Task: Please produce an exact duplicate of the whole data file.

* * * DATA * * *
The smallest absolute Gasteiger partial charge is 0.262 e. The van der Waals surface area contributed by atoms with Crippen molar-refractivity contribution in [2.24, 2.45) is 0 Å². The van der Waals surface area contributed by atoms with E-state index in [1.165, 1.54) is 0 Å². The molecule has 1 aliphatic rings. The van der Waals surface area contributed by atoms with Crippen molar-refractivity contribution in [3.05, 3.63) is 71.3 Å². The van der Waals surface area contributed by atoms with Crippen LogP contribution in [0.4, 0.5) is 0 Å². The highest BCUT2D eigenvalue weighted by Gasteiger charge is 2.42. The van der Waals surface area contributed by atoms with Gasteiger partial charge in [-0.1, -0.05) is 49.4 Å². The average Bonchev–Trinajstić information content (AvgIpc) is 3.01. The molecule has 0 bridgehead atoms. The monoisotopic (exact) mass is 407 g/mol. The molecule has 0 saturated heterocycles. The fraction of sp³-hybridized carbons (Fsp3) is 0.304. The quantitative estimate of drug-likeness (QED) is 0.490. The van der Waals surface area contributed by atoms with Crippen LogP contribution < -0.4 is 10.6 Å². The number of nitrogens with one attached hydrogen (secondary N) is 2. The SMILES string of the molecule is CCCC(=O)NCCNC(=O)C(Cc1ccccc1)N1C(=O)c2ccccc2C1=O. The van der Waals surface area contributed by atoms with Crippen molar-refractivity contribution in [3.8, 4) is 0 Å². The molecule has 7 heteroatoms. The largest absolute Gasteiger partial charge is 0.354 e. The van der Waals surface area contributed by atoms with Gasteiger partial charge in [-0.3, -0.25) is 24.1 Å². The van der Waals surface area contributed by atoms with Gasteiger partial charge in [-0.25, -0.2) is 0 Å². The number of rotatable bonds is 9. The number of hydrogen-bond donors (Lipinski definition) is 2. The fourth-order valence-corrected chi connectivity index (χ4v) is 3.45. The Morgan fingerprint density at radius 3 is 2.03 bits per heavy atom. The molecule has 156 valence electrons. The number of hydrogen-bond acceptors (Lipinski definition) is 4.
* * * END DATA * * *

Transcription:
The smallest absolute Gasteiger partial charge is 0.262 e. The van der Waals surface area contributed by atoms with Crippen molar-refractivity contribution in [2.24, 2.45) is 0 Å². The van der Waals surface area contributed by atoms with E-state index in [1.165, 1.54) is 0 Å². The molecule has 1 aliphatic rings. The van der Waals surface area contributed by atoms with Crippen molar-refractivity contribution in [3.05, 3.63) is 71.3 Å². The van der Waals surface area contributed by atoms with Crippen LogP contribution in [0.4, 0.5) is 0 Å². The highest BCUT2D eigenvalue weighted by Gasteiger charge is 2.42. The van der Waals surface area contributed by atoms with Gasteiger partial charge in [-0.1, -0.05) is 49.4 Å². The average Bonchev–Trinajstić information content (AvgIpc) is 3.01. The molecule has 0 bridgehead atoms. The monoisotopic (exact) mass is 407 g/mol. The molecule has 0 saturated heterocycles. The fraction of sp³-hybridized carbons (Fsp3) is 0.304. The quantitative estimate of drug-likeness (QED) is 0.490. The van der Waals surface area contributed by atoms with Crippen LogP contribution < -0.4 is 10.6 Å². The number of nitrogens with one attached hydrogen (secondary N) is 2. The SMILES string of the molecule is CCCC(=O)NCCNC(=O)C(Cc1ccccc1)N1C(=O)c2ccccc2C1=O. The van der Waals surface area contributed by atoms with Crippen molar-refractivity contribution in [3.8, 4) is 0 Å². The molecule has 7 heteroatoms. The largest absolute Gasteiger partial charge is 0.354 e. The van der Waals surface area contributed by atoms with Gasteiger partial charge in [-0.3, -0.25) is 24.1 Å². The van der Waals surface area contributed by atoms with Gasteiger partial charge in [-0.25, -0.2) is 0 Å². The number of rotatable bonds is 9. The number of hydrogen-bond donors (Lipinski definition) is 2. The fourth-order valence-corrected chi connectivity index (χ4v) is 3.45. The Morgan fingerprint density at radius 3 is 2.03 bits per heavy atom. The molecule has 156 valence electrons. The number of hydrogen-bond acceptors (Lipinski definition) is 4.